New venture evolution of migrants under institutional voids: Lessons from Shonga Farms in Nigeria

Abstract

This article inductively builds theory on how transaction costs may be alleviated and institutional voids bridged in developing economies, based on the case study of successful migrant entrepreneurial involvement in Nigerian agriculture: Shonga Farms. We argue that the iterative process of building conditions of trust through long-term commitment, involvement of regional government, appropriate modes of financial contracts and the gradual transitioning of controlling interests to private actors are factors of success. We draw additional lessons by contrasting our case study with other similar migrant schemes that have failed.

Publication DOI: https://doi.org/10.1177/0266242619896266
Divisions: College of Business and Social Sciences > Aston Business School > Economics, Finance & Entrepreneurship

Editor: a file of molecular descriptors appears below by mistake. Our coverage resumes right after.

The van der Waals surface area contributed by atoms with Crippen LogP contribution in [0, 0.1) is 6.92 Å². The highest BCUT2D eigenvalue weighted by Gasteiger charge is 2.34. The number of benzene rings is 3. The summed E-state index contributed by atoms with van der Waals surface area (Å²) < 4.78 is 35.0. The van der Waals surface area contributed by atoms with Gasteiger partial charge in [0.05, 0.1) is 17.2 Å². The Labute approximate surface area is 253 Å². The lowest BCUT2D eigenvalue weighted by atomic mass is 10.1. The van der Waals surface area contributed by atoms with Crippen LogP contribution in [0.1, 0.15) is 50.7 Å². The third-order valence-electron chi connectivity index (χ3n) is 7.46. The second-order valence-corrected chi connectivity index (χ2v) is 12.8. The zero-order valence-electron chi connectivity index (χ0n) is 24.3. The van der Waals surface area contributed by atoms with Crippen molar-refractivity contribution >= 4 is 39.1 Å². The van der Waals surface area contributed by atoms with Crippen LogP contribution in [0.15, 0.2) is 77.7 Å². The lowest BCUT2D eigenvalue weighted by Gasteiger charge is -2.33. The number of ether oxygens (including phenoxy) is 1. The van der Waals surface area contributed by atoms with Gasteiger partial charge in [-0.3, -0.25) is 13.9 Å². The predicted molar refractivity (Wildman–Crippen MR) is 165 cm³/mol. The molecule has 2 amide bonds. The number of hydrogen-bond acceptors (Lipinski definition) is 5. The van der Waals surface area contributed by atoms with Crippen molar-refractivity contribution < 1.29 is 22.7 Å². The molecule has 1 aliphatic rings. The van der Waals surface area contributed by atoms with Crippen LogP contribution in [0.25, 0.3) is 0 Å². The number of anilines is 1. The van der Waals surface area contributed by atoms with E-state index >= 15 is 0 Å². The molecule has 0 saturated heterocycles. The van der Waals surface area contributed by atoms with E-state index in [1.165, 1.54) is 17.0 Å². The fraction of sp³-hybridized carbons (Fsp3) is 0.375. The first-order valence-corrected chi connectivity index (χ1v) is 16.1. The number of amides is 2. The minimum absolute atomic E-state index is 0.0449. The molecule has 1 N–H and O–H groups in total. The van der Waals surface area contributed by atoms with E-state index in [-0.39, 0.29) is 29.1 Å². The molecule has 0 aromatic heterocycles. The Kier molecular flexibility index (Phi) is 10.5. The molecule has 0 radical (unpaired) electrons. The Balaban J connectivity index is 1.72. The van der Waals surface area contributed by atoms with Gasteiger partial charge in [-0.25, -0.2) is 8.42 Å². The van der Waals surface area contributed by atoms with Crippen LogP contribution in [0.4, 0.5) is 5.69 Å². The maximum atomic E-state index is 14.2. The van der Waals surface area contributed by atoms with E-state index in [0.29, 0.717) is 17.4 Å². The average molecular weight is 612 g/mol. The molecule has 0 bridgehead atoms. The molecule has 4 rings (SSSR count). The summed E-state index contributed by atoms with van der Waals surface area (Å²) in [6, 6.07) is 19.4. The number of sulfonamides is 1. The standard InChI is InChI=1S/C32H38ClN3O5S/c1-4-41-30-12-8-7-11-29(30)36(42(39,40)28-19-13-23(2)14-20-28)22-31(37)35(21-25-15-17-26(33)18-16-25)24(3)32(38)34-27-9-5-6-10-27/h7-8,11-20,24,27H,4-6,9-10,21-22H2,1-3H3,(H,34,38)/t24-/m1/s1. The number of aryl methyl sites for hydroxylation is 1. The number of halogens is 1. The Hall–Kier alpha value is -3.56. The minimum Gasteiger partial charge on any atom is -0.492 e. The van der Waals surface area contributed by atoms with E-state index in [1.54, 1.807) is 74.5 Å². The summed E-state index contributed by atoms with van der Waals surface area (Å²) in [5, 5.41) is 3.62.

College of Business and Social Sciences > Aston Business School
Additional Information: © Sage 2020. The final publication is available via Sage at http://dx.doi.org/10.1177/0266242619896266
Uncontrolled Keywords: Nigeria,agriculture,institutional voids,migrant entrepreneurship,public–private partnership,transaction costs,Business and International Management
Publication ISSN: 1741-2870
Full Text Link:
Related URLs: https://journal ... 266242619896266 (Publisher URL)
http://www.scop ... tnerID=8YFLogxK (Scopus URL)
PURE Output Type: Article
Published Date: 2020-08-01
Published Online Date: 2020-01-11
Accepted Date: 2020-01-01
Authors: Mickiewicz, Tomasz (ORCID Profile 0000-0001-5261-5662)
Olarewaju, Tolu I.A.

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